GOING WITH THE FLOW - on America's super highway
I have come to the conclusion that life is nothing but a series of fits and starts and the best way to deal with it is to go with the flow. A story that illustrates that conclusion began on September 11 when I was driving home from having coffee with a friend in Warner, cruising north on I-93 on a sunny day with puffy white clouds in the sky. My dog was sleeping comfortably in the back seat and I was listening to NHPR, having a little trouble with the reception as we were getting closer to Franconia Notch, which is in between NPR satellite stations in Plymouth and Littleton. Finally I gave up, turned off the radio, and enjoyed the passing scenery in blissful silence.
Next thing I knew I was coming around a bend and saw a wall of red brake lights. The cars ahead of me seemed to be engaged in a well-choreographed dance, each lane forming a straight line slowly coming to a stop in their respective breakdown lanes, as if Moses had parted the sea of cars with his magic staff. I fell in line with the masses.
To the left of me was a tall granite cliff blocking my view of the southbound lane and to the right was mile-marker 91.2 and nothing bu trees. The next exit was 3 miles up the road and there was obviously no turning around or going back. The brake lights in front of me started to turn off; suggesting that the people ahead of me knew something I didn’t know, so I put my car in park and turned it off, wondering how long this delay would last.
Within a few minutes a woman in the right-hand breakdown lane got out of her car and started reading out loud from her phone that there was an accident half a mile up the road with a critically injured driver and passenger and we were going to be waiting for a while.
People began emerging from their cars and started walking up and down the road. One person with a dog walked past my car and my dog must have sensed the dog was near and started to get anxious. Once the dog was well out of sight, I got out of my car with my dog on her leash and stood in the middle of the highway taking in the scene. I chatted with a woman with a baby who wanted to meet my dog. I learned that they were from Lancaster, just up the road from where I live.
A young man with “Army” on his t-shirt was standing next to his truck. Two cars ahead of him a man got out of his car and walked toward the Army man. They looked at each other, did a double take and then hastened their pace toward each other, clasping hands and doing the man hug. Turns out they were high school classmates who hadn’t seen each other in ten years. I witnessed a reunion in the middle of the highway.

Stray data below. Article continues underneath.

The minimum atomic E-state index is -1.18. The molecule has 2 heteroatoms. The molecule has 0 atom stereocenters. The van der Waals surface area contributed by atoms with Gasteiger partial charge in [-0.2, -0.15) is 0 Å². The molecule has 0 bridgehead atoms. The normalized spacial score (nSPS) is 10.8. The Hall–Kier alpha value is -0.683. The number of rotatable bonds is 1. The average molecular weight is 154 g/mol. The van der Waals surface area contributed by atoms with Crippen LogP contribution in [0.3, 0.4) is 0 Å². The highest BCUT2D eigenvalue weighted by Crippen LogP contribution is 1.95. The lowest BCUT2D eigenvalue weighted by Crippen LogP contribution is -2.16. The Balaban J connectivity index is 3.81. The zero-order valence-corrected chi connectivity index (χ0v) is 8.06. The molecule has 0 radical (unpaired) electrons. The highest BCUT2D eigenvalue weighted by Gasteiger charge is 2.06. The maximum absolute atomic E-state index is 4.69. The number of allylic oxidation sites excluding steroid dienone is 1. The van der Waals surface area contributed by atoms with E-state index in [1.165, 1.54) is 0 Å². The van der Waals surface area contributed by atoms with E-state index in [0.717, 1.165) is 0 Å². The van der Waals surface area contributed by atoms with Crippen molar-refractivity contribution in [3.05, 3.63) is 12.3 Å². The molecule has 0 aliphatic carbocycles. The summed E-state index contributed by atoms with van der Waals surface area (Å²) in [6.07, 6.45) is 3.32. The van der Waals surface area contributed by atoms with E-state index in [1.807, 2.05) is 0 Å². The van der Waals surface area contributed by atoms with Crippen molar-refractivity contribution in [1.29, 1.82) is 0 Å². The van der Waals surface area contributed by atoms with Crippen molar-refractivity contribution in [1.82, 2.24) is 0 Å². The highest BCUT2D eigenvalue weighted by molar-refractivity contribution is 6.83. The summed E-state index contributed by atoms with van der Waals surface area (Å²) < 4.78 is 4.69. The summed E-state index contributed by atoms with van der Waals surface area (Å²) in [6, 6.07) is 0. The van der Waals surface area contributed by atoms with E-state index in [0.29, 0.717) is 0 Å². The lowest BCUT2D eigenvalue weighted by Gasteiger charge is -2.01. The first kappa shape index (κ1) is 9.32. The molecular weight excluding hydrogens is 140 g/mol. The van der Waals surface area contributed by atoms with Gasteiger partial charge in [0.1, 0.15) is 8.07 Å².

My writer brain clicked on and I decided I needed to write about this experience, so I went in search of other stories.
The next person I encountered was a woman leaning against her car with a New York license plate. I asked what brought her to NH and she cheerfully said that she and her husband had been to the Thunderbirds Air Show in Portsmouth, spent the night with friends in Durham, and were heading home. I inquired about where home was and she said Glens Falls, near Lake George. I proclaimed that I knew the area well since my family had vacationed on Lake George for years. We chatted about the storied lake where Georgia O’Keefe and Alfred Stieglitz spent extended summers painting and photographing the surroundings.
After spending some time reminiscing about my summers on the lake, I began to wonder what this couple was doing on I-93 heading toward Canada. Having become well quite acquainted with the North Country, personally proving the validity of the old adage, “you can’t get there from here,” I decided to ask how my new friends were getting home. They confidently declared that they were about to get on I-89 toward White River Junction and then cut across Vermont on Route 4. I knew that route well, having driven it many times before, so it broke my heart to tell them that they had driven about 60 miles out of their way.
The woman joked that she and her husband got lost all the time (I wondered to myself how they managed to remain married). Well, I declared, “this was a doozy!” Sadly I did not have my Road Atlas, which could have clearly shown them how badly they’d gone wrong, so I tried to show them on my phone how to get home. The man was writing down my directions and trying to map the course on his phone, but for some reason elected not to use his GPS. Granted the GPS is not always accurate, but surely it would have been better than going map-less. They seemed to take it all in stride.
At some point I noticed people dashing to their cars, engines roaring on, and realized it was time to saddle up for the ride home. One and one half hours after being abruptly stopped on the highway, I watched as the cars rolled slowly forward weaving into a single line of traffic to creep by the scene of the accident before speeding off toward their ultimate destination. It was impossible to avoid seeing the wreckage of a green SUV with the doors sawed off, pressed against a stand of trees in the median, about 100 feet from the fast lane of the highway.
The next day I learned that one of the rear tires of the crashed vehicle malfunctioned causing the car to careen out of control, rolling several times, ejecting the driver killing him, and critically injuring the passenger. A medical helicopter eventually came to pick up the passenger to take her to Dartmouth, but the man was declared dead when he reached the hospital in Plymouth.
In the flash of a second, death came to a man through no fault of his own, hundreds of people were stranded on the parking lot of a super highway, reuniting with old friends and getting directions from complete strangers, oblivious of the death and destruction happening just a half a mile up the road, proving that life is but a series of fits and starts, necessitating an ability to go with the flow.